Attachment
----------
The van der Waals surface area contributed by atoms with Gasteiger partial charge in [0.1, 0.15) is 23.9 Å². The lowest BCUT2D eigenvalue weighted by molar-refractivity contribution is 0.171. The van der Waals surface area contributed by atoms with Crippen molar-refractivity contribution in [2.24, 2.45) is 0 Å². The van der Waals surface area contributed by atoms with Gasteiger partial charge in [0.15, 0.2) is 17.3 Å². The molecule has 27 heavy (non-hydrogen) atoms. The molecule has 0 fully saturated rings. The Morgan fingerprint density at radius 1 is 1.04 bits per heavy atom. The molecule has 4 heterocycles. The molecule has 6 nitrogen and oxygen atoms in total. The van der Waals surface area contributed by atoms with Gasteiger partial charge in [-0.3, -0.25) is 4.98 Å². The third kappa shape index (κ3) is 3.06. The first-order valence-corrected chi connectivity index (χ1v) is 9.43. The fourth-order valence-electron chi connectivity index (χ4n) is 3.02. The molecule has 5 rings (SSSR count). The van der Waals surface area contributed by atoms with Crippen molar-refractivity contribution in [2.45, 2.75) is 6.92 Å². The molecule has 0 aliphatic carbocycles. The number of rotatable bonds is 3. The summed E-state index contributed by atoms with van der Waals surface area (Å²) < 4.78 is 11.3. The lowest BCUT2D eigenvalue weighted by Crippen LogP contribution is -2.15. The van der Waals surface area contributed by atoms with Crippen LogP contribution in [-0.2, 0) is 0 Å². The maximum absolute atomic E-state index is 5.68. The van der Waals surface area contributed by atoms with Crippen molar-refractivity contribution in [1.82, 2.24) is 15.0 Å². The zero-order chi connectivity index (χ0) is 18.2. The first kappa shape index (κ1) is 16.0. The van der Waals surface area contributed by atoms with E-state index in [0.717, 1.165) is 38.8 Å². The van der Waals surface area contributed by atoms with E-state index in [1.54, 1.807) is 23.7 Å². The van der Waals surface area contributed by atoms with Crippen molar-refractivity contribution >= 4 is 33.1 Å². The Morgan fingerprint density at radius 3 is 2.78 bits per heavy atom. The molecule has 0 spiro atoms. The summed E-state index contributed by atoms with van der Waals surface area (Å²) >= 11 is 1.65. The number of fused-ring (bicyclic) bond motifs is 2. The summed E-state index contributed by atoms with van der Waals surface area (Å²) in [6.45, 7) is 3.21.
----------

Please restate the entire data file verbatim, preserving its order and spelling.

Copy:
The van der Waals surface area contributed by atoms with Gasteiger partial charge in [0.1, 0.15) is 23.9 Å². The lowest BCUT2D eigenvalue weighted by molar-refractivity contribution is 0.171. The van der Waals surface area contributed by atoms with Crippen molar-refractivity contribution in [2.24, 2.45) is 0 Å². The van der Waals surface area contributed by atoms with Gasteiger partial charge in [0.15, 0.2) is 17.3 Å². The molecule has 27 heavy (non-hydrogen) atoms. The molecule has 0 fully saturated rings. The Morgan fingerprint density at radius 1 is 1.04 bits per heavy atom. The molecule has 4 heterocycles. The molecule has 6 nitrogen and oxygen atoms in total. The van der Waals surface area contributed by atoms with Gasteiger partial charge in [-0.3, -0.25) is 4.98 Å². The third kappa shape index (κ3) is 3.06. The first-order valence-corrected chi connectivity index (χ1v) is 9.43. The fourth-order valence-electron chi connectivity index (χ4n) is 3.02. The molecule has 5 rings (SSSR count). The van der Waals surface area contributed by atoms with Crippen molar-refractivity contribution in [2.45, 2.75) is 6.92 Å². The molecule has 0 aliphatic carbocycles. The number of rotatable bonds is 3. The summed E-state index contributed by atoms with van der Waals surface area (Å²) < 4.78 is 11.3. The lowest BCUT2D eigenvalue weighted by Crippen LogP contribution is -2.15. The van der Waals surface area contributed by atoms with Crippen LogP contribution in [-0.2, 0) is 0 Å². The maximum absolute atomic E-state index is 5.68. The van der Waals surface area contributed by atoms with Crippen molar-refractivity contribution in [1.82, 2.24) is 15.0 Å². The zero-order chi connectivity index (χ0) is 18.2. The first kappa shape index (κ1) is 16.0. The van der Waals surface area contributed by atoms with E-state index in [0.717, 1.165) is 38.8 Å². The van der Waals surface area contributed by atoms with E-state index in [1.54, 1.807) is 23.7 Å². The van der Waals surface area contributed by atoms with Crippen molar-refractivity contribution >= 4 is 33.1 Å². The Morgan fingerprint density at radius 3 is 2.78 bits per heavy atom. The molecule has 0 spiro atoms. The summed E-state index contributed by atoms with van der Waals surface area (Å²) >= 11 is 1.65. The number of fused-ring (bicyclic) bond motifs is 2. The summed E-state index contributed by atoms with van der Waals surface area (Å²) in [6.45, 7) is 3.21.